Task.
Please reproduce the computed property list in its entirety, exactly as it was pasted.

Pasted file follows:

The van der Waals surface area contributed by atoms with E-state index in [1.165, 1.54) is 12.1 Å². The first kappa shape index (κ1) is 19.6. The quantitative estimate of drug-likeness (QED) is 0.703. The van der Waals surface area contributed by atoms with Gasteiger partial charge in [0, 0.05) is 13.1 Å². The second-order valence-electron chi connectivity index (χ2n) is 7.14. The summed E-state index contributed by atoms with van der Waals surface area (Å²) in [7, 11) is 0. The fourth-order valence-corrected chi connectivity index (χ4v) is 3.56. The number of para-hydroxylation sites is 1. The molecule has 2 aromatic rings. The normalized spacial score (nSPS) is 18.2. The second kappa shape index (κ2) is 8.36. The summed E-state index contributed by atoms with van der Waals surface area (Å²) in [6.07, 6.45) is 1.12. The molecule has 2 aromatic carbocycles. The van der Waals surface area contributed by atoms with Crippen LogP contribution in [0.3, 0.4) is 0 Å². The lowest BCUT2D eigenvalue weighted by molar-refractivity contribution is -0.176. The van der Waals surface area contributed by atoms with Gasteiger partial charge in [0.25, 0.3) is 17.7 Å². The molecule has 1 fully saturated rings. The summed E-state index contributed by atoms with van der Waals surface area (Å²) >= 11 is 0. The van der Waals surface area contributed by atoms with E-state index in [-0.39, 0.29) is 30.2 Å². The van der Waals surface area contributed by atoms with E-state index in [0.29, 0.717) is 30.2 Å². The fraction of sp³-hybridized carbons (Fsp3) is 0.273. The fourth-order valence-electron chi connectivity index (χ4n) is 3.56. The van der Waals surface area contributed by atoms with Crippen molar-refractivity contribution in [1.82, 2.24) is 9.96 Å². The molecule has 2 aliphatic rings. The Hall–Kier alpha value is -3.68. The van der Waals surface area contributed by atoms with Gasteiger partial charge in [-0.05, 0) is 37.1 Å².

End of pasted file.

The van der Waals surface area contributed by atoms with E-state index in [1.165, 1.54) is 12.1 Å². The first kappa shape index (κ1) is 19.6. The quantitative estimate of drug-likeness (QED) is 0.703. The van der Waals surface area contributed by atoms with Gasteiger partial charge in [0, 0.05) is 13.1 Å². The second-order valence-electron chi connectivity index (χ2n) is 7.14. The summed E-state index contributed by atoms with van der Waals surface area (Å²) in [7, 11) is 0. The fourth-order valence-corrected chi connectivity index (χ4v) is 3.56. The number of para-hydroxylation sites is 1. The molecule has 2 aromatic rings. The normalized spacial score (nSPS) is 18.2. The second kappa shape index (κ2) is 8.36. The summed E-state index contributed by atoms with van der Waals surface area (Å²) in [6.07, 6.45) is 1.12. The molecule has 2 aromatic carbocycles. The van der Waals surface area contributed by atoms with Crippen LogP contribution in [0.3, 0.4) is 0 Å². The lowest BCUT2D eigenvalue weighted by molar-refractivity contribution is -0.176. The van der Waals surface area contributed by atoms with Gasteiger partial charge in [0.25, 0.3) is 17.7 Å². The molecule has 1 fully saturated rings. The summed E-state index contributed by atoms with van der Waals surface area (Å²) >= 11 is 0. The van der Waals surface area contributed by atoms with E-state index in [-0.39, 0.29) is 30.2 Å². The van der Waals surface area contributed by atoms with E-state index in [0.29, 0.717) is 30.2 Å². The fraction of sp³-hybridized carbons (Fsp3) is 0.273. The fourth-order valence-electron chi connectivity index (χ4n) is 3.56. The van der Waals surface area contributed by atoms with Crippen molar-refractivity contribution in [1.82, 2.24) is 9.96 Å². The molecule has 2 aliphatic rings. The Hall–Kier alpha value is -3.68. The van der Waals surface area contributed by atoms with Gasteiger partial charge in [-0.05, 0) is 37.1 Å².